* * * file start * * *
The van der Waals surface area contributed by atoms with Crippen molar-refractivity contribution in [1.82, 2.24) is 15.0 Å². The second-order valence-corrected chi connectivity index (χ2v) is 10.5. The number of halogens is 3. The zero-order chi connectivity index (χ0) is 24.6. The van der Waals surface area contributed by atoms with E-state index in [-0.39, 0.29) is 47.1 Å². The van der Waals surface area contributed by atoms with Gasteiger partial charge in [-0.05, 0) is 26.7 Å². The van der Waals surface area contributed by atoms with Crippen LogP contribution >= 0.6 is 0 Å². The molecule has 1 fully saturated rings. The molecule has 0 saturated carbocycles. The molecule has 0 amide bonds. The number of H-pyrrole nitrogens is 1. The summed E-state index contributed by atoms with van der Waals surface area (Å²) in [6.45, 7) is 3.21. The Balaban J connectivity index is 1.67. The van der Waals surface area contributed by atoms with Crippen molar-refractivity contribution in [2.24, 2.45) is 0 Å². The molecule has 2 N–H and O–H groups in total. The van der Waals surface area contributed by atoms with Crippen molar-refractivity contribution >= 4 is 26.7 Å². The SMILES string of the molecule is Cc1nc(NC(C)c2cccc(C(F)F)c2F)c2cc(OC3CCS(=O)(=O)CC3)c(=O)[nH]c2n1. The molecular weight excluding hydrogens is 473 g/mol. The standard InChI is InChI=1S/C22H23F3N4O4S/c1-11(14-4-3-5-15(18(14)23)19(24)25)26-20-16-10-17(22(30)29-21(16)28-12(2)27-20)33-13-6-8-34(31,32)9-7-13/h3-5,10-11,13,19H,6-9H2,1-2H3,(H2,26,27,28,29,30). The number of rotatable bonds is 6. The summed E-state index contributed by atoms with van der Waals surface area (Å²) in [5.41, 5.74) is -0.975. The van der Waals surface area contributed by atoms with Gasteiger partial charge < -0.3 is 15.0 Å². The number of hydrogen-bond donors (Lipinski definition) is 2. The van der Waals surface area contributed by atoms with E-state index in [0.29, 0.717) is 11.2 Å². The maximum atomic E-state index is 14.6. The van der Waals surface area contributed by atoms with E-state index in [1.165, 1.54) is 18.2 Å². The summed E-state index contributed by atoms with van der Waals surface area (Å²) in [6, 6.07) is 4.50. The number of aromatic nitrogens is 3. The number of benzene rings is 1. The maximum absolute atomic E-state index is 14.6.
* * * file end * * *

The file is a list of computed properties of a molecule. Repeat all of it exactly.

The van der Waals surface area contributed by atoms with Crippen molar-refractivity contribution in [1.82, 2.24) is 15.0 Å². The second-order valence-corrected chi connectivity index (χ2v) is 10.5. The number of halogens is 3. The zero-order chi connectivity index (χ0) is 24.6. The van der Waals surface area contributed by atoms with E-state index in [-0.39, 0.29) is 47.1 Å². The van der Waals surface area contributed by atoms with Gasteiger partial charge in [-0.05, 0) is 26.7 Å². The van der Waals surface area contributed by atoms with Crippen LogP contribution >= 0.6 is 0 Å². The molecule has 1 fully saturated rings. The molecule has 0 saturated carbocycles. The molecule has 0 amide bonds. The number of H-pyrrole nitrogens is 1. The summed E-state index contributed by atoms with van der Waals surface area (Å²) in [6.45, 7) is 3.21. The Balaban J connectivity index is 1.67. The van der Waals surface area contributed by atoms with Crippen molar-refractivity contribution in [2.24, 2.45) is 0 Å². The molecule has 2 N–H and O–H groups in total. The van der Waals surface area contributed by atoms with Crippen molar-refractivity contribution >= 4 is 26.7 Å². The SMILES string of the molecule is Cc1nc(NC(C)c2cccc(C(F)F)c2F)c2cc(OC3CCS(=O)(=O)CC3)c(=O)[nH]c2n1. The molecular weight excluding hydrogens is 473 g/mol. The standard InChI is InChI=1S/C22H23F3N4O4S/c1-11(14-4-3-5-15(18(14)23)19(24)25)26-20-16-10-17(22(30)29-21(16)28-12(2)27-20)33-13-6-8-34(31,32)9-7-13/h3-5,10-11,13,19H,6-9H2,1-2H3,(H2,26,27,28,29,30). The number of rotatable bonds is 6. The summed E-state index contributed by atoms with van der Waals surface area (Å²) in [5.41, 5.74) is -0.975. The van der Waals surface area contributed by atoms with Gasteiger partial charge < -0.3 is 15.0 Å². The number of hydrogen-bond donors (Lipinski definition) is 2. The van der Waals surface area contributed by atoms with E-state index in [0.29, 0.717) is 11.2 Å². The maximum atomic E-state index is 14.6. The van der Waals surface area contributed by atoms with E-state index in [1.165, 1.54) is 18.2 Å². The summed E-state index contributed by atoms with van der Waals surface area (Å²) in [6, 6.07) is 4.50. The number of aromatic nitrogens is 3. The number of benzene rings is 1. The maximum absolute atomic E-state index is 14.6.